Recovery, as I am sure many of you are aware, has become increasingly popular in mental health care services. Services now describe themselves as ‘recovery-focused’ and ‘recovery orientated’, Recovery colleges that provide a variety of courses for service users are being set up across the country. An increasing academic interest in recovery in mental health care has lead to the creation of a number of seminars and conferences and research networks, and is what has brought us all here today.
In my own PhD research I am exploring how recovery from grief is understood and experienced. My interest in recovery has led me to learn about the uses of recovery more broadly in mental health care and also to speak with several current and ex-mental health service users each with differing views on recovery.
So what does recovery actually mean? In brief the use of recovery appears to have emerged from the psychiatric survivors movement, where recovery referred to the right to live with mental distress rather than see it as something to overcome.
However many definitions of recovery have been proposed with no universal agreement on what recovery should look like. This is in part because recovery was intended to be self-defined.
Most descriptions tend to focus on building hope, creating a new identity, having a meaningful life, and taking control over one’s life.
South London and Maudsley’s (SLAM) Recovery College prospectus defines recovery as:
Recovery is about people with mental health difficulties having the same opportunities in life as everyone else. It is about a personal journey towards a meaningful and satisfying life. It is about hope, control and opportunity. It is about living as well as possible.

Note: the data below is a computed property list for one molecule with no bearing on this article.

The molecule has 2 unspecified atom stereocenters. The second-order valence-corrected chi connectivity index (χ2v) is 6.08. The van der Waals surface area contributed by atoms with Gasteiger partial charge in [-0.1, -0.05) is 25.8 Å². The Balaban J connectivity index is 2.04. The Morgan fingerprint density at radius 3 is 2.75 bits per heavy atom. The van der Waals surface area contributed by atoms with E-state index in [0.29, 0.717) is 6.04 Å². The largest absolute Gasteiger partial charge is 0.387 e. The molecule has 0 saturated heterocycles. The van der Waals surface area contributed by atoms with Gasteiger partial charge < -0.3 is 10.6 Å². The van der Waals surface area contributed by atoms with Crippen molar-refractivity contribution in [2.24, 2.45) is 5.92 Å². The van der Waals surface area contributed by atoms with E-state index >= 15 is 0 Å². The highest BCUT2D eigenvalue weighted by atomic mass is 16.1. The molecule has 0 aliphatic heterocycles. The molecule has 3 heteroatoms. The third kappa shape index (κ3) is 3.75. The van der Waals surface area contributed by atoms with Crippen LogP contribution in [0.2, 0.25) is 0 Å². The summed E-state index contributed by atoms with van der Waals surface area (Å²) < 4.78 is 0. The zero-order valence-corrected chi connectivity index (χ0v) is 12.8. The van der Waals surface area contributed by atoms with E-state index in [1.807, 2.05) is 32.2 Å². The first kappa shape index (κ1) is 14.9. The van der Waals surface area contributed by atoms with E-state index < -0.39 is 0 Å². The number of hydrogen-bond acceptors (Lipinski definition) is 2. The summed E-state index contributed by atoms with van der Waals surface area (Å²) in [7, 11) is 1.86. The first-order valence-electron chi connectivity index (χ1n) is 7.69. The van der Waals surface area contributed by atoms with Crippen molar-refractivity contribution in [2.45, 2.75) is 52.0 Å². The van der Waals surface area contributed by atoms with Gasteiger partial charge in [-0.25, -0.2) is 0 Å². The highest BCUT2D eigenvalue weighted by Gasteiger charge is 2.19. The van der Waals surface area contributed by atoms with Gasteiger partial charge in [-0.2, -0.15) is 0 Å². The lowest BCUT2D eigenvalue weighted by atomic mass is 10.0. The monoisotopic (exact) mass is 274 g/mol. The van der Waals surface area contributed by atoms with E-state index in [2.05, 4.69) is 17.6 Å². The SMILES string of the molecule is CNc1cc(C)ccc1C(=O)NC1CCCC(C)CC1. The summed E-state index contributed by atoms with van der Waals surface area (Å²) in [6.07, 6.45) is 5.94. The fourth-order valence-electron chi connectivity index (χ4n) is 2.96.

Another example taken from a report entitled ‘Making recovery a reality’ published in 2008 by the Sainsbury centre for mental health describes:
(Recovery) can only be resolved if the person can discover – or rediscover – their sense of personal control (‘agency’) and gain a belief in the future (hope). Without hope they cannot begin to build their lives.
However since recovery’s incorporation into mainstream mental health care a number of more specific models such as the ‘recovery star’ have been developed which predefine the parameters of recovery.
The Recovery star includes the following dimensions:
- Managing mental health
- Physical health and self care
- Living skills
- Social networks
- Addictive behaviour
- Identity & self-esteem
- Trust and hope
There is also the new ‘Wheel of well-being’ which contains 6 elements: body, mind, planet, place, people, spirit. And another model called the Tree of life, all of which are taught at the recovery colleges.